Bodgit

Dedicated HiFi circuit design

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9 hours ago, Turk 182 said:

hi again and thanks for the quick reply.

i think this cable is silver plated - once again mark is big on the use of silver...if the plating in done properly !

(i asked mark whether silver plated cables deteriorate and he advised only if the plating is done incorrectly)

one thing to note / i have been advised is that the silver plated contact do oxidise quickly so may be worth checking and cleaning if needed.

There's no point in silver cabling, just use thicker copper if you are obsessed with resistance.

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1 hour ago, Blackmetalboon said:

BS 7671 (The Electrical Regulations) recognises cables complying to 14 different BS numbers. If a cable does not have a BS number then it is a non standard cable and shouldn’t be used for fixed wiring.

hi blackmetalboon and thanks for this - will check it out.

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Posted (edited)

There is a good reason that copper has been the material of choice for household and industrial wiring for almost forever. It has extremely high conductivity, good physical properties and good resistance to corrosion. The only time it has not been used in decades was during shortages, when it was (unsatisfactorily) replaced by aluminium. Unsatisfactory, because aluminium has a higher electrical resistance, so in thinner wires generate more heat under load. Aluminium is used for the very high voltage overhead lines between pylons because it's a lot more cost effective, and at massively higher voltages, the resistive load is not a serious problem.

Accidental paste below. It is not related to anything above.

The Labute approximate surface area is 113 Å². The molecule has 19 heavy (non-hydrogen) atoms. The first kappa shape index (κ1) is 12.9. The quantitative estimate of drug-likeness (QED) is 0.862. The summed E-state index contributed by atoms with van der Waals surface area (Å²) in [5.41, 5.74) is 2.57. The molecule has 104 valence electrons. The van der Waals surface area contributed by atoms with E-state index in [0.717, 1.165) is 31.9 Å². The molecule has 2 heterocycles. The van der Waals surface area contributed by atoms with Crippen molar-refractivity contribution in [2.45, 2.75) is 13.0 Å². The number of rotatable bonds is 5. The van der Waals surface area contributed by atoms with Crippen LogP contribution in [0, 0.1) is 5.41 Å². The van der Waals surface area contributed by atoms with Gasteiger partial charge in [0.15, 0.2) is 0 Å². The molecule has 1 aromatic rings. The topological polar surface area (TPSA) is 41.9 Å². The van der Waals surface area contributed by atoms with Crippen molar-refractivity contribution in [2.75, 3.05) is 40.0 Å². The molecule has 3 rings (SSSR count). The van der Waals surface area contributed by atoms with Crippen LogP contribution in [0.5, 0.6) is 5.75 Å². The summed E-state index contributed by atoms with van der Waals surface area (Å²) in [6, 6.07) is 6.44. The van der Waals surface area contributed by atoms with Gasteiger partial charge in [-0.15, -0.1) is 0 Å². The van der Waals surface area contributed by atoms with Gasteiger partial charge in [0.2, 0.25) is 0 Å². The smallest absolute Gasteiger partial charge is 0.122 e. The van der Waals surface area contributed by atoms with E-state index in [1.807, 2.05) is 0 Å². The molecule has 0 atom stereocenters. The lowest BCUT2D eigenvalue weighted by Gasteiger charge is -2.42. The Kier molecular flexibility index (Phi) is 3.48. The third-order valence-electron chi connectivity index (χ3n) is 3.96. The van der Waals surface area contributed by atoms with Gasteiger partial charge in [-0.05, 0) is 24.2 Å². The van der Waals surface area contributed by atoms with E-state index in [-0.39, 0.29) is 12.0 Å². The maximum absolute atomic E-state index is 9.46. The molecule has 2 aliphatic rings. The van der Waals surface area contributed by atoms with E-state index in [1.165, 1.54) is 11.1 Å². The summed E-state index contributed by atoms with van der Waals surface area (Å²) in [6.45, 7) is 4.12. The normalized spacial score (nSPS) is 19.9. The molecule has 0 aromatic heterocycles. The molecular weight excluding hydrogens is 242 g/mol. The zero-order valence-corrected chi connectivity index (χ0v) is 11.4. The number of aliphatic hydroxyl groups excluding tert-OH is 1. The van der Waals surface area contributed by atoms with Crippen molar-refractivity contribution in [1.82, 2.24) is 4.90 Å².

Silver is stupidly pointless in such cases. The minimal additional conductivity is meaningless over the lengths in question, and the reduced corrosion resistance is a serious problem in the long term.

FWIW, I'm not knocking it for the sake of it. I use silver-plated phono connections and some silver internal signal wiring. Why? Because I've got a reel of the stuff and a pile of the connectors and I think it looks pretty. Does it make a difference? Almost certainly not, but I don't care. Would I use it for mains installation wiring? Not in a million years.

Edited by rabski
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11 minutes ago, rabski said:

Aluminium is used for the very high voltage overhead lines between pylons because it's a lot more cost effective, and at massively higher voltages, the resistive load is not a serious problem

Interestingly, aluminium is used at lower voltages too. When the mains supply to our holiday cottages was laid in, the 240v feed cables from the ground mounted transformer to the cottages were all (armoured) aluminium. One of the cables had its insulation damaged on installation and a couple of years later, it failed. The aluminium at the point of failure had all converted to aluminium oxide (alumina) which is considerably bulkier than the original metal, so the cable had expanded and eventually split the insulation. Illustrates one of the less desirable aspects of ally - it is a highly reactive metal, and oxidises in a heartbeat. Attach it to other metals and the junction becomes the focus of interesting chemical reactions - if you ever owned a Landy Defender you would know all about this, the places where the ally body is attached to the steel frames rot to hell and there's nothing you can do about it. So while ally is a cheap solution for use in mains and high voltage wiring, it has its challenges!

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